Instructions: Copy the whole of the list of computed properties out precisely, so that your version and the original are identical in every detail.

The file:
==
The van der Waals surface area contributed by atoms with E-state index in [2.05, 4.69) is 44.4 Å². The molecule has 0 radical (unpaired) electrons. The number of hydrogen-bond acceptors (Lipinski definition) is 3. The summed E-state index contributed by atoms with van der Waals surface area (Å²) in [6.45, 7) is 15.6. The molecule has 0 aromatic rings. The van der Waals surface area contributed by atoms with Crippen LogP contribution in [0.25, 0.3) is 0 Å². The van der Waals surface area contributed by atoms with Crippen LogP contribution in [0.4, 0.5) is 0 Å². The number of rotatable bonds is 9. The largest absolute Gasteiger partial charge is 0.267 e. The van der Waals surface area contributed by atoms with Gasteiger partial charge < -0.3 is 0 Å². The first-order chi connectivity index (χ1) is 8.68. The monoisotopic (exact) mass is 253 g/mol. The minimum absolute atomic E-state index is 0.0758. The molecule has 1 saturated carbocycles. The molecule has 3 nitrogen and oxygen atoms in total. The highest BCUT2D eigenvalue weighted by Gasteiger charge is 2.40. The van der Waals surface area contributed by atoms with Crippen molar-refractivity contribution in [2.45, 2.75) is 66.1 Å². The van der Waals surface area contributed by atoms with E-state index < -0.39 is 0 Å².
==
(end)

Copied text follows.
The van der Waals surface area contributed by atoms with E-state index in [2.05, 4.69) is 44.4 Å². The molecule has 0 radical (unpaired) electrons. The number of hydrogen-bond acceptors (Lipinski definition) is 3. The summed E-state index contributed by atoms with van der Waals surface area (Å²) in [6.45, 7) is 15.6. The molecule has 0 aromatic rings. The van der Waals surface area contributed by atoms with Crippen LogP contribution in [0.25, 0.3) is 0 Å². The van der Waals surface area contributed by atoms with Crippen LogP contribution in [0.4, 0.5) is 0 Å². The number of rotatable bonds is 9. The largest absolute Gasteiger partial charge is 0.267 e. The van der Waals surface area contributed by atoms with Gasteiger partial charge < -0.3 is 0 Å². The first-order chi connectivity index (χ1) is 8.68. The monoisotopic (exact) mass is 253 g/mol. The minimum absolute atomic E-state index is 0.0758. The molecule has 1 saturated carbocycles. The molecule has 3 nitrogen and oxygen atoms in total. The highest BCUT2D eigenvalue weighted by Gasteiger charge is 2.40. The van der Waals surface area contributed by atoms with Crippen molar-refractivity contribution in [2.45, 2.75) is 66.1 Å². The van der Waals surface area contributed by atoms with E-state index < -0.39 is 0 Å².